A ‘zombie’ kicks the habit
ALL BETS ARE OFF: David has turned his back on his gambling addiction
David is explaining how he got hooked on the pokies, so much so that he became a compulsive gambler.
“The cycle was like this: I went to gamble because I was depressed. I was depressed because I was losing so much money. And I would use the justification that I was going in to win and regain my losses, which worsened my depression and my financial position.”
David (name changed) is 34 and happily married with two gorgeous children, a lovely home and a well paying managerial job.
He doesn’t take any of it for granted because he once risked losing it all through compulsive gambling which began as a simple pastime.
David was one of the estimated two per cent of the population who are problem gamblers and are being targeted by a state government TV, radio and press campaign to publicise its 24-hour gambling help line.
His experience shows how easily the lure of flashing lights and the thought of easy money can turn into a downward spiral of depression, financial ruin and family crisis.
“My gambling, mainly on poker machines in clubs, started as a way of killing time and escaping any pressures of the world,” says David.
“It was comforting at the beginning, and it was only light, but then it started escalating.
“I would go in during lunch, and my lunch breaks started getting longer, and I would sneak out during working hours as well to get a quick fix.
“I crossed an imaginary line into being addicted; I can’t remember when or how, all I knew was all of a sudden I was there.
“My losses became greater, and while I did have some rare wins in between, I began to find myself chasing my tail.
“I thought, ‘Hang on this is really hurting me financially’, but instead of stopping, I kept trying to win my money back. Any wins I was having were going straight back in to chase even bigger wins.
“I was getting finance-related stuff mailed to my office instead of my home, so my wife wouldn’t find out what I was doing.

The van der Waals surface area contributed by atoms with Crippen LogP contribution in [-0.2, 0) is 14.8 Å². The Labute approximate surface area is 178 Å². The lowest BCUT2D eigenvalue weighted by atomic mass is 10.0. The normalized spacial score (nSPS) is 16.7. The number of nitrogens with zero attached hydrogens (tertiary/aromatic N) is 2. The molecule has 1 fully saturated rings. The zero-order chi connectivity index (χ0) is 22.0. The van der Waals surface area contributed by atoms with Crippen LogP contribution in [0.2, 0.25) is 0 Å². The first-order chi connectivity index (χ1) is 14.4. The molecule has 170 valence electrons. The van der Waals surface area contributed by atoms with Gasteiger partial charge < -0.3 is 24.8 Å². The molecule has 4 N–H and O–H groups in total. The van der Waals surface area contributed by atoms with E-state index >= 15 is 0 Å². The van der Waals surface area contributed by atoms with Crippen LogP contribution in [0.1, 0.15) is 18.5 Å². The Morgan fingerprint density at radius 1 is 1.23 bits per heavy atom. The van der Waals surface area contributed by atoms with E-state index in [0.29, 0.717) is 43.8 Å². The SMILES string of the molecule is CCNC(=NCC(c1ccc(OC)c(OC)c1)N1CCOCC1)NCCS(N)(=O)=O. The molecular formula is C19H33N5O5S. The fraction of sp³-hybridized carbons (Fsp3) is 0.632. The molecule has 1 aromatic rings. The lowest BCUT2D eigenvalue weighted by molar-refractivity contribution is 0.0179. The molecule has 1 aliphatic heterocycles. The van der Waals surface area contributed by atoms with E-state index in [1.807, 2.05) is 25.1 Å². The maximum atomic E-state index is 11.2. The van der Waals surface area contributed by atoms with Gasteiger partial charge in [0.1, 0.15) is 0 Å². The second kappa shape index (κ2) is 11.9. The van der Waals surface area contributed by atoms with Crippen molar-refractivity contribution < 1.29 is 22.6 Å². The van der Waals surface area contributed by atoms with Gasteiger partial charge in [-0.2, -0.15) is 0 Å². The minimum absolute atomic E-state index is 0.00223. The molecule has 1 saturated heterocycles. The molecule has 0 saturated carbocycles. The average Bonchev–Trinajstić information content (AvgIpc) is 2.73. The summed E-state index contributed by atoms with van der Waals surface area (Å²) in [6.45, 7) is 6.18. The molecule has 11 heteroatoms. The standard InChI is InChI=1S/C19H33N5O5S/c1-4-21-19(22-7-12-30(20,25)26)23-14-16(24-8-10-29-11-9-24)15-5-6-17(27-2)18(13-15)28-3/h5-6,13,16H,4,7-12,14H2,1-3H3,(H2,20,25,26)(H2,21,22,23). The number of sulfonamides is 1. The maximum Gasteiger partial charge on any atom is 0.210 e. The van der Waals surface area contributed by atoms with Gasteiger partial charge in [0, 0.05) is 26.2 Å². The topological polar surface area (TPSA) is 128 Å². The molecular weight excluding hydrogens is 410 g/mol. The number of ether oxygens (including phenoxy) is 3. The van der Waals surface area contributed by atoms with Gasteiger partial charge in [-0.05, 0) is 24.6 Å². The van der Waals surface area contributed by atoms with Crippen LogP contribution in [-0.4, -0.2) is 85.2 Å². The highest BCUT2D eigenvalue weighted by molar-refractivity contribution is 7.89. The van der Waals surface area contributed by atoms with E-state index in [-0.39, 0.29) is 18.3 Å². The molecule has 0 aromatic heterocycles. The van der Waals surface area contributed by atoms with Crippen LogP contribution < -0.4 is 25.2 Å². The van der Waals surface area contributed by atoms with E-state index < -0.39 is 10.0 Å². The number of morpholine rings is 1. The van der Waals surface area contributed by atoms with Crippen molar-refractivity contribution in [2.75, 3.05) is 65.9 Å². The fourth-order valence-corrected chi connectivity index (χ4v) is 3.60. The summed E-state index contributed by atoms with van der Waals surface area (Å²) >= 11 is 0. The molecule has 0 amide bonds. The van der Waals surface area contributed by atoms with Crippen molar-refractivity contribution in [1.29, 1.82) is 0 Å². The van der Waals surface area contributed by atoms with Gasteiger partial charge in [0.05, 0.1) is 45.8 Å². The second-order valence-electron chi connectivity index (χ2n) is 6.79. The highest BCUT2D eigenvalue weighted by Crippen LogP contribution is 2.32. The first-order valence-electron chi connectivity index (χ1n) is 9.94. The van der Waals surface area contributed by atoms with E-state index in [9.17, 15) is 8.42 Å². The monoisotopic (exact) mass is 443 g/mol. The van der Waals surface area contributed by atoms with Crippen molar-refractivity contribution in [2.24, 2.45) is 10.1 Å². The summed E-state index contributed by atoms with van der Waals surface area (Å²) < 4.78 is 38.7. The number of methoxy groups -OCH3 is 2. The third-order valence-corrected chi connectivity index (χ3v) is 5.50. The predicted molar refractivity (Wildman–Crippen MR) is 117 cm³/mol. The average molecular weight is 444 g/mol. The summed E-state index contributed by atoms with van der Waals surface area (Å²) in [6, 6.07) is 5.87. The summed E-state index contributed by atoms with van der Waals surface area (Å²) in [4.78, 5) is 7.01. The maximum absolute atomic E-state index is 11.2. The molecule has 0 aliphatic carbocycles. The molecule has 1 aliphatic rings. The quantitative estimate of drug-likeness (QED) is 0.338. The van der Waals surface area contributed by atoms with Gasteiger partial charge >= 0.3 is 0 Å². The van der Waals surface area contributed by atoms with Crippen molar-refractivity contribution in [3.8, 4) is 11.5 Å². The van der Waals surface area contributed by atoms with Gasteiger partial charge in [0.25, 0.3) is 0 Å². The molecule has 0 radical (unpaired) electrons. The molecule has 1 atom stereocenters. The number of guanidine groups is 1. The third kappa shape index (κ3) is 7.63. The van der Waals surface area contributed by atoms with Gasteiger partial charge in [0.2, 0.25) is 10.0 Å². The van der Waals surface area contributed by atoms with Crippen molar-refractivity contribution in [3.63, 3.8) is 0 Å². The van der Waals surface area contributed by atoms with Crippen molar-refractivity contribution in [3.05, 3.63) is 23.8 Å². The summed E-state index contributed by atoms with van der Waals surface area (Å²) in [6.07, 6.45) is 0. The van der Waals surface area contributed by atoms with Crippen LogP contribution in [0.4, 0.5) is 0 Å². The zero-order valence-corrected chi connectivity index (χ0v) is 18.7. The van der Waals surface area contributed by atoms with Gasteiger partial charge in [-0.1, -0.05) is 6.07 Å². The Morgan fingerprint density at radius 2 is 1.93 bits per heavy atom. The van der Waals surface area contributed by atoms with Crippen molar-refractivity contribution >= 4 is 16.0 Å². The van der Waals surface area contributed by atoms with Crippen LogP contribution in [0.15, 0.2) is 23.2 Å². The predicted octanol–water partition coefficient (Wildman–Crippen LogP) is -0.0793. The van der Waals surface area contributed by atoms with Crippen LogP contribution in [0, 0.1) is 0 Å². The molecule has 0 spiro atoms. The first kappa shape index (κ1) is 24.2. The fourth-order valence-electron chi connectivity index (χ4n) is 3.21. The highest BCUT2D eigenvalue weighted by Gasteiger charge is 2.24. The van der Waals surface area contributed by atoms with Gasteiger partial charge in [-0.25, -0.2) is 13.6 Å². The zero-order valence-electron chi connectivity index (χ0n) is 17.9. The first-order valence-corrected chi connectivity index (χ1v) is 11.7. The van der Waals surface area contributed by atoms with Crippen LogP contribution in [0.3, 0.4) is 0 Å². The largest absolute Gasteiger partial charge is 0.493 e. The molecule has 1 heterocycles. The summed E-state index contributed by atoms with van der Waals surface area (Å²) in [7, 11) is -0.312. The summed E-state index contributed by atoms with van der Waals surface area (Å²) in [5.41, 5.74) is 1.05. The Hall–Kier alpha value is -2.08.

“I would max out my credit card, and refinance through loans and what have you, and then once they had cleared, I had money in my bank account to spend again, which kept me in a circle of financial disaster.”
David justified his deceit by telling himself he was sparing his wife the anxiety he was suffering. But then she opened one letter which, despite all his efforts, got sent to their home.
It was the best thing that could have happened.
“My ultimate fear was that my family would find out; now I wish they had found out a lot sooner, because of all the support I got from them which really helped me overcome my problem,” he says.
“It didn’t take me long to realise I was out of control once I saw the hardship I had caused them. And it wasn’t about the money; it was about my dishonesty. It’s taken me a long time to regain that trust with my wife and family.”
David called G-line, the government’s problem gambling help line and was referred to the gambling treatment program conducted by St Vincent’s Hospital.
He considers himself lucky to have got out when he did, before things got a lot worse.
“I could’ve easily lost my job,” he reflects.
“My workload was probably 10–15 per cent of what it was before I became so heavily involved, but I didn’t see that at the time.
“Also when you’re a gambler, everywhere you look you manage to find the money to spend. Then you start thinking about ways of achieving it illegally as well.
“And while I never had thoughts of harming myself I could easily see myself heading in that direction too, had I stayed there.”
As part of David’s recovery, he cut off his access to money, destroying his credit cards and closing his bank accounts. His wife now handles all their finances.
“But I’m really happy with that because I’m in an honest and open relationship again, I’m not hiding anything,” he says.
“Typically, after a day of heavy losses I would come home and try to put up this front that everything was OK and I was happy, but inside the anxiety was eating me up. Now I feel free.
“My parents and my wife’s family know about it. I felt that my wife needed support, someone to talk to outside of our relationship, because she was suffering as well, and still concerned about me.
“It’s very humiliating to have them find out, but it’s also the best possible chance you have of preventing relapses and going back.”
Five months after quitting gambling, David says he is only just starting to appreciate the value of money again.
“I was desensitised to the value of money,” he says. “If you gave me a $100 bill I would think of that as five minutes worth of gambling, not a new tricycle for my daughter for Christmas or a week’s grocery shopping.
“We recently went on a week’s holiday and had a fabulous time. The total cost would’ve been gambling money that might have lasted me a couple of hours.
“When you see that it really wakes you up, especially to see the joy in your kids when they have these experiences of you as a father they will never forget.
“You can’t buy that, but you can easily throw it away.
“A life without gambling is fantastic and it is achievable with the support of your family and a program like St Vincent’s to help you understand why you were there and how to overcome it.
“There’s no better feeling of freedom, loss of anxiety, and regaining your self worth, knowing you’re an honest person. I feel that I’m at peace with myself.”